Joliet gives more time on water bills

Payment plans offered to avoid shutoffs

A Joliet water tower sits off in the distance from an apartment complex in Joliet. Monday, July 18, 2022 in Joliet.

Joliet water customers are getting more time to pay monthly water bills and more options to avoid shutoffs.

The new policies were approved this week as 3,473 water customers face shutoffs if outstanding bills are not paid. The city has about 50,000 water customers.

The number of unpaid bills in the city mounted during a two-year moratorium on shutoffs during the COVID-19 pandemic. When the moratorium was lifted in June 2022, not everyone got the message, Finance Director Kevin Sing said.

“The number of impending shutoffs is higher than you’d normally see,” Sing said.

About 90% of bills are getting paid when the city makes contact with customers in a door-to-door program, Sing said.

The new payment options approved by the City Council this week offer more time to pay monthly bills and plans to pay off large outstanding bills.

They include:

• A payment deadline of 20 days after the monthly water bill is mailed by the city instead of the current 15 days. Penalties will not apply until 30 days after the bill is mailed. Penalties now start after 15 days.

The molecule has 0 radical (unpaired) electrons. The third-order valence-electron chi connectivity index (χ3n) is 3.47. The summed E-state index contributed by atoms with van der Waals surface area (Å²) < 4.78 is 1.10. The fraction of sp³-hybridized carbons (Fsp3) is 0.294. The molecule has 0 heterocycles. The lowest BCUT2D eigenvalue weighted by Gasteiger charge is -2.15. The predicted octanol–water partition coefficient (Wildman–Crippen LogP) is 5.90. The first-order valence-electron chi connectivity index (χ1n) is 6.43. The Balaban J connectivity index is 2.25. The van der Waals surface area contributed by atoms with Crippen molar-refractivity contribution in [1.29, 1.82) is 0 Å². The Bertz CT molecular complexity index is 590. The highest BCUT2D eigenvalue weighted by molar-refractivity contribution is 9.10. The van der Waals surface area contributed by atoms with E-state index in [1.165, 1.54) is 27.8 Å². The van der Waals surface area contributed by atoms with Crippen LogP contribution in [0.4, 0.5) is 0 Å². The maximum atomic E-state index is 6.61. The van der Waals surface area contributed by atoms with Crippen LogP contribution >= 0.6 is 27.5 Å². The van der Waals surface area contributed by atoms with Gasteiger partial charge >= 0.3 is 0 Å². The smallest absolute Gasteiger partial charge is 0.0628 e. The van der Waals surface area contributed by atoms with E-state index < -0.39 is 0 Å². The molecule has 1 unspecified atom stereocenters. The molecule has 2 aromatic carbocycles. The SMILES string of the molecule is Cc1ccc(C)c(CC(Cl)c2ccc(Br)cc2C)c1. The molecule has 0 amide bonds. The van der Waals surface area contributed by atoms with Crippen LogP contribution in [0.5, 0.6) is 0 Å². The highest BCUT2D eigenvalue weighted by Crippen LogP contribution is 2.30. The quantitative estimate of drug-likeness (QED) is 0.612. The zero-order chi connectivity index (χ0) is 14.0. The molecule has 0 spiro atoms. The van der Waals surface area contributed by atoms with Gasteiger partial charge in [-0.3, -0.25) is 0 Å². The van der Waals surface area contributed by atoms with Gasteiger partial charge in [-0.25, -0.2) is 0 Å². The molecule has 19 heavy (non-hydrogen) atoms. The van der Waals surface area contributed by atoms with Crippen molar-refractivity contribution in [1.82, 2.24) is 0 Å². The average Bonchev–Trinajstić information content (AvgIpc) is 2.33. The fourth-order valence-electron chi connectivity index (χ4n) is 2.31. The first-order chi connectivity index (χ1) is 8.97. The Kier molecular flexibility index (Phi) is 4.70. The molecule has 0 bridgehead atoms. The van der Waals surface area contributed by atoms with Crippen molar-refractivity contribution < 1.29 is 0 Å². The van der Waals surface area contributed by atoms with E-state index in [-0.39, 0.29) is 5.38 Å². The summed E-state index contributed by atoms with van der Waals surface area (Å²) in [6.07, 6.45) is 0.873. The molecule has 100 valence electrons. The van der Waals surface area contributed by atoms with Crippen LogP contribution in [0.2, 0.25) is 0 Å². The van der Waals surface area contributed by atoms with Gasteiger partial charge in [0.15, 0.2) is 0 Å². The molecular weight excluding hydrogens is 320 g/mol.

• A payment plan that allows customers to put down 25% on outstanding bills of less than $4,000 and provides four to 12 months to make a full payment. For bills of more than $4,000, 24-month payment plans are available.

• A new provision allowing a reduction in bills for heavy water usage caused by a leak or catastrophe. Such bills can be reduced to 1.5 times a customer’s average water bill with proof such as receipts that the leak occurred and was repaired.

The new payment deadline on monthly bills will take effect in May. The rules for payment plans take effect immediately.

Those who go on payment plans for outstanding bills also must pay their monthly bills on time.

Sing said city staff already is working out payment plans for water customers but wanted a uniform policy.

The city has started a systematic program to notify residents that they face shutoffs by going to houses and dropping off door-hanger cards with the notice. The program has started on the far west side and is working its way to the east side of the city, Sing said.

So far, 1,425 customers have been notified with the door-hangers, and 1,222 have paid up to avoid shutoffs.

“It makes residents aware that this is not a veiled threat,” Sing said. “The majority of residents make a payment or work out a payment plan.”

The city also can help direct residents to programs available to help them make payments on water bills, Sing said.

“If they have a financial situation where they can’t make that payment,” he said, “they should reach out to us to find out their options.”